Tea party organizer George Burton, addressing a smaller than usual tea party crowd Tuesday, criticized Crow Wing County Republicans, claiming that they discouraged participation and urged scheduled speakers to cancel their appearances at Tuesday's rally.
Burton said Crow Wing County GOP members were upset when he wouldn't share e-mail addresses of people who have attended tea party rallies with the Republicans.
"Things got pretty ugly," he told the crowd, stating that a certain party (which he named later in an interview) had tried to convince Leon Moe, state coordinator of the Minnesota Tenth Amendment Center, to cancel his speech.
George Burton, a tea party organizer and a Constitution Party candidate for the 8th Congressional District, spoke to a crowd of about 30 people Tuesday at the Historic Crow Wing County Courthouse. Burton said he's resisted Republican requests to obtain tea party e-mail listings.
Brainerd Dispatch/Kelly Humphrey
Burton, one of three Constitution Party-endorsed candidates, who spoke at the rally, said the tea party was nonpartisan and steered clear of choosing candidates.
"The real tea party doesn't endorse candidates," Burton said.
n an interview after the rally, Burton, who is candidate for the 8th Congressional District, said county GOP officials distributed an e-mail discouraging participation at the event because they claimed some candidates would be allowed to speak while others would not.
"They have been leaning on me to get my e-mail list," Burton said. "They have pushed and shoved."
He said when he gathered the tea party e-mail list he promised people he would not give their names to political parties. He said he does not use them in his own campaign.
Doug Kern, chair of the Crow Wing County, addressed the crowd but could not be reached after the event to respond to Burton's statements. Kern criticized President Barack Obama's address to school children, maintaining that it was part of the National Education Association agenda coming straight from the White House.
Kern took heart that he found respondents on a liberal website who agreed with him that schools were no place for politics.
Peggy Erickson, who described herself as an independent but who was a Republican delegate, said Tuesday night in a phone interview that she had concerns the tea party event was not a nonpartisan event. She said she communicated with Moe and expressed her concern about the event.
Most of those in attendance followed the tea party's request that campaign signs, shirts, etc. be left home. Three signs on display included a quote attributed to Thomas Jefferson, a criticism of Rep. Barney Frank, D-Mass., and another proclaiming "Nancy Pelosi is shovel ready." Featured speakers were Tim Tingelstad, a Bemidji magistrate, and Moe. Tingelstad is a Bemidji magistrate who is running for the Minnesota Supreme Court seat now held by Associate Justice Alan Page. Steve Park of Nisswa, the endorsed Constitution Party candidate for Senate District 12, led prayers at the outset and conclusion of the meeting.
TIngelstad spoke against the effort for merit selection and retention elections for judges. He said the measure would take away the power of the people to elect judges.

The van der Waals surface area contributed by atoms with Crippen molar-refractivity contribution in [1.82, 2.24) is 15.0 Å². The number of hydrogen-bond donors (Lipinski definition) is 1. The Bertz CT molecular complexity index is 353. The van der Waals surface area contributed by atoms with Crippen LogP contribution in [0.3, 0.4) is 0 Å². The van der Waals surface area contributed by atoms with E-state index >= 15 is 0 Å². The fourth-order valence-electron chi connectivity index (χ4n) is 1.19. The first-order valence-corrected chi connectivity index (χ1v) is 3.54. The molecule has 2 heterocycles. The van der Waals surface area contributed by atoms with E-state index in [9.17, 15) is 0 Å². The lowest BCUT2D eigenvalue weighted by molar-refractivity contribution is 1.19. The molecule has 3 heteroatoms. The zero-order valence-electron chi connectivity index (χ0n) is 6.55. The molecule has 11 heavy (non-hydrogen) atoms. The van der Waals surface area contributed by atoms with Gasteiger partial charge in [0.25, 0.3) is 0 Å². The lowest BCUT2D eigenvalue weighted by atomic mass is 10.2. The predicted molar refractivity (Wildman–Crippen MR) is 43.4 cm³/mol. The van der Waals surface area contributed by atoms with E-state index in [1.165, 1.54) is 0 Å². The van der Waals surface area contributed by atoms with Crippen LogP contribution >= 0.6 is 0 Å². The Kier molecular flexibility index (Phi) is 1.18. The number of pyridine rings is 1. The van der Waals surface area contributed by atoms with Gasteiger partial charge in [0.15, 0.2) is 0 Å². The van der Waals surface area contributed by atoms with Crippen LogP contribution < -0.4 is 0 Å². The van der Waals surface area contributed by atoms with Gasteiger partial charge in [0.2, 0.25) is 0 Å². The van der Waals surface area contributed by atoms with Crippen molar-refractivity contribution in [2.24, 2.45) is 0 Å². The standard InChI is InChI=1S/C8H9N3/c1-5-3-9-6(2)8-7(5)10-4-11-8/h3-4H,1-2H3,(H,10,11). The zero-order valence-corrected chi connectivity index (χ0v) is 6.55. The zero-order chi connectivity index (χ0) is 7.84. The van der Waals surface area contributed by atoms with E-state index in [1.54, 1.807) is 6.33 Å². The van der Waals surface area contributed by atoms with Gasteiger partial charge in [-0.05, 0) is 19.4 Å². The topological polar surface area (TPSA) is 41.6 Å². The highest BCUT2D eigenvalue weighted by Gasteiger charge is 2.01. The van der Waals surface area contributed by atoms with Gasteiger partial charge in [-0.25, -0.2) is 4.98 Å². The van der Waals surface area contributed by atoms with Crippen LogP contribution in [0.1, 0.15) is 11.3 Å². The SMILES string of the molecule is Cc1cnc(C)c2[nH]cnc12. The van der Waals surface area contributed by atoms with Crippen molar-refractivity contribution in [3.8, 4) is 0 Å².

"We need to wake up," Tingelstad. "The rule of law is at stake."
David Pundt, a Republican House District 12A candidate in 2008 and a Crosby-Ironton School Board candidate this year, said the people had already lost the ability to vote on bonds to fund teacher retirement benefits.
"We are small but we are mighty in voice," he told the crowd. "I hear more people talking about lowering taxes."
Moe, a disabled Vietnam veteran who heads the Tenth Amendment Center, said this nation's founders feared a government with too much power. He discussed the Tenth Amendment as the cornerstone of the Constitution."
The Tenth Amendment states: "The powers not delegated to the United States by the Constitution, nor prohibited by it to the states, are reserved to the states respectively, or to the people."
He said neither health care nor education were listed as powers of the federal government and discussed how state Legislatures could declare such laws null and void.
"We just don't want to be obeying stupid, unconstitutional laws," Moe said.
Park said the basis of his beliefs were biblical, that the United States was based on Judeo-Christian tradition and that a 180-degree change was needed by the government.
"I really believe we need radical change," he said.
Tom Schmid, a Brainerd native who is an attorney-turned actor and is now living in California, predicted that good things would be happening on the national political scene in 2010.
"The government has gotten too big," he said. "The cancer has gone deep."
Justin Granholm of Brainerd noted the smaller crowd at Tuesday's gathering and compared to the initial large crowd at the first area tea part event at Kiwanis Park.
"It's hard to keep people motivated," he said.
He referred to Kern's earlier criticism of Obama's speech to students and said there were messages in films such as "Bambi" designed to make children afraid to hurt trees and animals.
"We're losing touch because we've got undercover agendas going," Granholm said.
Stephen Heinecke of Baxter said we can't give up on this country even though we live in a time of uncertainty and fear.
MIKE O'ROURKE may be reached at email@example.com or 855-5860.
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